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Angolan journalist Rafael Maques bags World Press Freedom award.

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Angolan journalist Rafael Marques has won a top press freedom award for braving decades of government harassment in his quest to fight corruption through journalism.

The journalist who has been jailed in the past for reporting on the plunder of Angola’s natural resources, was named ‘World Press Freedom Hero’ by the International Press Institute (IPI).



IPI’s World Press Freedom Hero award honours journalists who have made significant contributions to the promotion of press freedom, particularly in the face of great personal risk.

The award will be presented to Marques on June 22 in Abuja, Nigeria at the IPI’s annual World Congress and General Assembly. IPI will also present the 2018 Free Media Pioneer Award to Philippine news website Rappler.

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Marques started his journalism career reporting for state-owned newspaper Jornal de Angola in 1992, but he was soon fired after failing to favorably report on the government as expected.

In 2008, after years of writing for independent outlets in Angola and authoring numerous reports on human rights violations, Marques founded the watchdog website Maka Angola, which provides investigative coverage of corruption involving top Angolan political, business and military leaders.

His reports which have often called out former president Jose Eduardo dos Santos and his cronies for corruption, incompetence and sabotage of the national economy have earned Marques persecution and harassment.

In 1999, he was arrested and charged with defamation after describing president dos Santos as a dictator. He spent 43 days in pre-trial detention before being convicted and given a six-month prison term in March 2000. Angola’s Supreme Court later reduced the penalty to a suspended sentence.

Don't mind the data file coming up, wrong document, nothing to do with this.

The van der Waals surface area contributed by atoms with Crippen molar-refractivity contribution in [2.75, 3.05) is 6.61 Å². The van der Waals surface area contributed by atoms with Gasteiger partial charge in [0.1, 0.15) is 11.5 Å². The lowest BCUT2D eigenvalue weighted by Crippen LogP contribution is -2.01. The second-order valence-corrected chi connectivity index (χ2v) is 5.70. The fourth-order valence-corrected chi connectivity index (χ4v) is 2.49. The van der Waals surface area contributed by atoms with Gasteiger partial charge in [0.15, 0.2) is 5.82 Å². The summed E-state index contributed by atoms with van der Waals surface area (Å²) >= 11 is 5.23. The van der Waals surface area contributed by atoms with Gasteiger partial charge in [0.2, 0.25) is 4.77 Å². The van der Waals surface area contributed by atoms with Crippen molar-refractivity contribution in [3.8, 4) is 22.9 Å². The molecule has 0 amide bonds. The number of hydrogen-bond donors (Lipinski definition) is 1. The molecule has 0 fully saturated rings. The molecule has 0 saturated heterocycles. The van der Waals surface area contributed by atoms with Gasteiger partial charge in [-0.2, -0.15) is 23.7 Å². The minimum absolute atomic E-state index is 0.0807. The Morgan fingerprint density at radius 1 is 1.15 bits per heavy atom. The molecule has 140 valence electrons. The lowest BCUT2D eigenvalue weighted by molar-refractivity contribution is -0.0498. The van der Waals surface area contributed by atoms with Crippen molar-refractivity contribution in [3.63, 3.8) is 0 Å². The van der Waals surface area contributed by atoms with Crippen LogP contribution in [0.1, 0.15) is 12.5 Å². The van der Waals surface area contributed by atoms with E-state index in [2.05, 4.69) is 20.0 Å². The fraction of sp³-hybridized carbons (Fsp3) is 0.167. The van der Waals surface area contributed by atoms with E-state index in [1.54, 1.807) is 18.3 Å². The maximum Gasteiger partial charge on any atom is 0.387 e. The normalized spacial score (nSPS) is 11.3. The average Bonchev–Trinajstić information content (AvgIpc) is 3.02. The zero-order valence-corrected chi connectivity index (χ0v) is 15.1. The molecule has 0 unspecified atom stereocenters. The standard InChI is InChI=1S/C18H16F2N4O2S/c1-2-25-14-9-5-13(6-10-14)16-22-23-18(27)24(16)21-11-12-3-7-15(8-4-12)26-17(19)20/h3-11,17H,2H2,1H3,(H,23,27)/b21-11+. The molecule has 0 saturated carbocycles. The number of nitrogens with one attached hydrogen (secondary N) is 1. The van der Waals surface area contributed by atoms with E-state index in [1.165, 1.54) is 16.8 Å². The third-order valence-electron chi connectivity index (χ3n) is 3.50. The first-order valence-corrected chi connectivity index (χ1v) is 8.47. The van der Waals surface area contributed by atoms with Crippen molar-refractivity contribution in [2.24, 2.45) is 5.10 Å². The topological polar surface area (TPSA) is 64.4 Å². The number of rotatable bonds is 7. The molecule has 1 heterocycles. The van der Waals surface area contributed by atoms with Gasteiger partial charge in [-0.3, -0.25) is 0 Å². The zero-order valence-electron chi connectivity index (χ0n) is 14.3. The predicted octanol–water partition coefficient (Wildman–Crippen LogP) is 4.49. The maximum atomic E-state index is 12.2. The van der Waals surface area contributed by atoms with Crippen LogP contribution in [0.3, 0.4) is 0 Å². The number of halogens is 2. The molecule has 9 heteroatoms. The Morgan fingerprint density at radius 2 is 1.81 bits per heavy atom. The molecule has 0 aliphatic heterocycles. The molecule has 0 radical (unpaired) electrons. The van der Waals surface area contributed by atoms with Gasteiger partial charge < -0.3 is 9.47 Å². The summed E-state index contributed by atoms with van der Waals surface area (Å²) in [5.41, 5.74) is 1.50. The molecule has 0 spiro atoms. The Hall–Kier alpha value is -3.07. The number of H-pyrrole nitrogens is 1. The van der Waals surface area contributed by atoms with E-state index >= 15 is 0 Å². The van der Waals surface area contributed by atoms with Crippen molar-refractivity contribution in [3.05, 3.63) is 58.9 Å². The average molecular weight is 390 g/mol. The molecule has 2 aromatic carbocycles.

IPI Executive Director Barbara Trionfi hailed Marques for his dedication to pursuing truth at all costs.

“Despite Angola’s systematic repression of independent media, Rafael Marques has managed, at great personal risk, to bravely and persistently shine a light on abuse of power at the highest levels”, she said.

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UN reports about 900 fatalities in DR Congo’s ethnic violence.

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The united nations report that at least 890 people were killed in over just 3 days in ethnic violence in western DRC in mid-december.

The UN Human Rights Office reports the violence took place in four villages between Banunu and Batende communities.



The UN however warns the death toll could be higher. But there seems to be conflicting death tolls for the violence.

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A local priest and a civil society activist earlier in the week said at least 400 people had died in bloodshed that even led to the government canceling voting in last month’s presidential polls.

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The UN insists that 890 is the number of people known to have been buried.

The recent attack from the ethnic clashes in Yumbi, Mai-Ndombe Province allegedly started when members of the Banunu tribe wanted to bury one of their traditional chiefs on Batende land.

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Britain, UN worry over Internet shutdown in Zimbabwe.

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In the wake of deadly protests against a fuel price hike, and an ongoing internet shutdown in Zimbabwe, the United Nations has urged the government to stop “excessive use of force” by security forces including firing live ammunition.

The government has said three people died during demonstrations that broke out on Monday after President Emmerson Mnangagwa raised fuel prices by 150 percent.

Lawyers and activists say the toll was much higher and that security forces used violence and carried out mass arrests to quell the unrest.



The internet was cut off earlier this week, with critics saying the government sought to prevent images of its heavy-handedness in dealing with protesters from being broadcast around the world.

Leading mobile operator Econet Wireless said the government had ordered it to shut down services.

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“We were served with another directive for total shutdown of the internet until further notice,” Econet said in a statement.

“Our lawyers advised that we are required to comply with the directive pending the court’s decision on its legality.”

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Friday’s fuller internet shutdown also affected emails.

Due to the shutdown, Harare banks were providing only partial services and no cash machines were working, a witness said, while long queues formed at petrol stations and shops.

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